Jennifer A. Nielsen’s debut in the Ascendance trilogy was nothing short of brilliant. Now with The Mark of the Thief Nielsen has launched a new series that promises to be just as amazing, if not more. If you haven’t read The Mark of the Thief, you are missing out!
Nicolas Calva is a headstrong slave in the mines of ancient Rome. He is forced to descend into a cursed cave to retrieve a medallion (known as a bulla) that once belonged to Julius Caesar. He emerges with the bulla, a griffin, and a mark investing him with ancient and terrible magic. Nic and the griffin, Caela, are taken to the games in Rome for public entertainment, and Nic is immediately plunged into a web of conspiracy between powerful men who would use his power for their own purposes. And Nic wants nothing to do with them: he only wants freedom for himself and his sister and to get out of Rome, but of course that is easier said than done.
The stakes are higher for Nic in this story than they were for Sage/Jaron in the Ascendance series: not even the people he wants to trust are on his side. And Nic, as I mentioned, has a sister and he has to work around his attachments as he’s fighting for his own survival. The big bad in this story is General Randulf. Only a few pages in, and Nic has already overheard his plot to take over the Roman Empire, and he spends the entire book trying to keep one step ahead of the sinister general. Of course the Roman emperor Tacitus is mentioned frequently but (spoiler alert) he never makes an appearance. And then there’s a fascinating maze of secondary characters with different agendas, political or otherwise.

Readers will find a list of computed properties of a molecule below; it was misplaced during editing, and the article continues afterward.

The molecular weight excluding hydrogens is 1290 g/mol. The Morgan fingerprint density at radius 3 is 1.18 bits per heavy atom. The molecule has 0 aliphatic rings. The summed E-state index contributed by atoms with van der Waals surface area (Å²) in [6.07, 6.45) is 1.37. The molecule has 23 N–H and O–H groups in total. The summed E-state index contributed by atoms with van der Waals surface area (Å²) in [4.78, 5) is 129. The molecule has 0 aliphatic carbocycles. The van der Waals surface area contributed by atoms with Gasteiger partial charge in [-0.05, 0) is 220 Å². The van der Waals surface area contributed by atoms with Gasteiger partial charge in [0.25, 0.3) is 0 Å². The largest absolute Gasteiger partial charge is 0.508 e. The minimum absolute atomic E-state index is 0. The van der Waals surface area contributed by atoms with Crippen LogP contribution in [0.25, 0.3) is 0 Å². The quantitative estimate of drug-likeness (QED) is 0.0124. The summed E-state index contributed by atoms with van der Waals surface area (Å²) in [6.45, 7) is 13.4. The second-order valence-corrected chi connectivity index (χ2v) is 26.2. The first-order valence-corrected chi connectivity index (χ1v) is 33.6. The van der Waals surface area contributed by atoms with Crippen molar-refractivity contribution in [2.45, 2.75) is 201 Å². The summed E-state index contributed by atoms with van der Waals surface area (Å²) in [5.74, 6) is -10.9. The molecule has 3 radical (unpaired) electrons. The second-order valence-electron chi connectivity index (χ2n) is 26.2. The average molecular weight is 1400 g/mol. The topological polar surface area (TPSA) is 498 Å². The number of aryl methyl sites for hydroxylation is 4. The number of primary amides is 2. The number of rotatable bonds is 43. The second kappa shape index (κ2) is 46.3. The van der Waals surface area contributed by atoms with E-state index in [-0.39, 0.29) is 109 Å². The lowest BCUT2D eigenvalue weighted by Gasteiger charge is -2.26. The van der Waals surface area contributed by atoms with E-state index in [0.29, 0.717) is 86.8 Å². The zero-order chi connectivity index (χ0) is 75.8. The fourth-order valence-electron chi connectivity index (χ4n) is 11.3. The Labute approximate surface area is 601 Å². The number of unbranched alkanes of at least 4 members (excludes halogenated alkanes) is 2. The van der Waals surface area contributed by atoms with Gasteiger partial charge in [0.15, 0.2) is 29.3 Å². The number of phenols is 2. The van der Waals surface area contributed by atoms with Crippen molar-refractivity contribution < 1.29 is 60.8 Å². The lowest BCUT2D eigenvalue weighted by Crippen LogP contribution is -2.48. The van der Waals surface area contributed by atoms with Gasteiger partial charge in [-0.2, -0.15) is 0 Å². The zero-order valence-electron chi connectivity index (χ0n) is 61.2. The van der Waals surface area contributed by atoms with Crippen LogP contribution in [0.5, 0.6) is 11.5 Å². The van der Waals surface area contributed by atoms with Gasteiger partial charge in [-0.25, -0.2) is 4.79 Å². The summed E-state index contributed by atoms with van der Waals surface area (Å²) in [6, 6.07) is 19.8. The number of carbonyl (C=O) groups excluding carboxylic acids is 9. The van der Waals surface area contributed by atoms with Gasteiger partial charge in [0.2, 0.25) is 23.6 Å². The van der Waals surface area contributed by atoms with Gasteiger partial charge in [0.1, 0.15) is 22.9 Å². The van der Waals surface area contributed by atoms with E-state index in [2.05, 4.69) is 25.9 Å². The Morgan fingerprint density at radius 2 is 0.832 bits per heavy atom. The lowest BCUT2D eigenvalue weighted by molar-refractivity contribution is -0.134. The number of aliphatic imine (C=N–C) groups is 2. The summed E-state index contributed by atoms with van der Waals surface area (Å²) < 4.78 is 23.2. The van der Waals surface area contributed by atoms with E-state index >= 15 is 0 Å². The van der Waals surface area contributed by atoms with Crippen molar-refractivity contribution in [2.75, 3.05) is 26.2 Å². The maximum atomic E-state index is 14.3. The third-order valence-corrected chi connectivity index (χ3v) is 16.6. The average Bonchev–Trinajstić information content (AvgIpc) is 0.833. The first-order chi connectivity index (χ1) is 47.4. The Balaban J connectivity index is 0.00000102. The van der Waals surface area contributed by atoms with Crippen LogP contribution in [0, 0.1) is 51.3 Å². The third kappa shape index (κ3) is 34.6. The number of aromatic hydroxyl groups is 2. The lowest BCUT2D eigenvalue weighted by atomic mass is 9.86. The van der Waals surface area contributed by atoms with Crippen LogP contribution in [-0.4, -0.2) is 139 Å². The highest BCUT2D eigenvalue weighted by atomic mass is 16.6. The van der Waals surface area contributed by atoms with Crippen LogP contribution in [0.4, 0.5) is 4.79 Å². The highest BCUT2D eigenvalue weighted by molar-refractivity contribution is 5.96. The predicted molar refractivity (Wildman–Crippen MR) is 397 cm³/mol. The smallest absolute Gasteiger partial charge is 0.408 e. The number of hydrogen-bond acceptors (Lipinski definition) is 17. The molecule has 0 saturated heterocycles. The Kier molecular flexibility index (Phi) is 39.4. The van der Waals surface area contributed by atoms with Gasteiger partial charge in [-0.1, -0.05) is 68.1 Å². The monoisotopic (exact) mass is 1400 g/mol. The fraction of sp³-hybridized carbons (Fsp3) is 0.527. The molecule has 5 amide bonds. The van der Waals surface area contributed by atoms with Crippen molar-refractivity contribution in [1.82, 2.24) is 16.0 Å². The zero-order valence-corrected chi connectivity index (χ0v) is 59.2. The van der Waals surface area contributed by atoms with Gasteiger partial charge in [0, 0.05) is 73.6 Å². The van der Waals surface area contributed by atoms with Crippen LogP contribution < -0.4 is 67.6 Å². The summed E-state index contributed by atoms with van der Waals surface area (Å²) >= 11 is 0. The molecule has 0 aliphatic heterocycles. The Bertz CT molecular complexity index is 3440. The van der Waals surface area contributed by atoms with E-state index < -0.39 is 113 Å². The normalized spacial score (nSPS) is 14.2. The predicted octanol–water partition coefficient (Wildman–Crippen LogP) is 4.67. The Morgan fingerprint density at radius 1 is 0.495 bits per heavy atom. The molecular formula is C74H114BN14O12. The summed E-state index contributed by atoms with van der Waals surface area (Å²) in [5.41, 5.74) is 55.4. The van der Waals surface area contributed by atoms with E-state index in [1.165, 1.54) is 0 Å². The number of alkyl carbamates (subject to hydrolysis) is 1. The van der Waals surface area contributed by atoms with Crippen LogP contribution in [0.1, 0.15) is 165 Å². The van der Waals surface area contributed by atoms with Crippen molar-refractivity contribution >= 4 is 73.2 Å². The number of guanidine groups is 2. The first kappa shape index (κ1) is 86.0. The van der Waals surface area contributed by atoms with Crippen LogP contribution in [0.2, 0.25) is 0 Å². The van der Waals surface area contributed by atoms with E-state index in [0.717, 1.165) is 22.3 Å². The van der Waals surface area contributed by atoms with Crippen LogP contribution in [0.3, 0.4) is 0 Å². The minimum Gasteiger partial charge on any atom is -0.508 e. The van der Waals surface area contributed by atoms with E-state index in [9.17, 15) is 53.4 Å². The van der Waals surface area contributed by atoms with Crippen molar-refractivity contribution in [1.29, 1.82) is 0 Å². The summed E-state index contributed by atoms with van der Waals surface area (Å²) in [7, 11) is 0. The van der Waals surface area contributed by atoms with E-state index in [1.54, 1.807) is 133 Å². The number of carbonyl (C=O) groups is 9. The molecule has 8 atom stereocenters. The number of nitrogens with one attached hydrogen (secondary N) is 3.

For the record, Caela is the most amazing griffin I have ever read about. She and Nic don’t have a pet-owner relationship just yet: Caela is still very wild. But Nic cares about her and Caela can sense that in him. And then there’s the plebeian girl Aurelia. Unlike the heroines in the Ascendance trilogy, Aurelia is a straight-up action hero. She’s got a bow and arrow and a knife and she knows how to use them and she’s freaking awesome. In addition to being sincerely afraid of Nic’s emerging powers she’s 100% done with him. There are hints that she could end up as the love interest in future installments of the series but, the way the book ends, she and Nic have a long way to go.
The setting and magic system of this story is unique. Nielsen did her homework bringing the brutal world of ancient Rome to life. Nic’s magic is not completely explained in this first volume. Most of the people he works with agree that his power came from the gods, but there’s no real proof that the gods exist in this world. Aside from Caela and a reference to another mythological creature there doesn’t seem to be much else fantastic going on in this world. And the Romans in this setting don’t seem to think that the appearance of a griffin at one of the gladiator games is at all unusual. However, by the end of the story the reader’s appetite is whetted for finding out more about the mysterious magic that Nic must learn to control and that will either win him allies or foes. The second book in this series, The Rise of the Wolf, is already out and let me tell you I cannot wait to read it.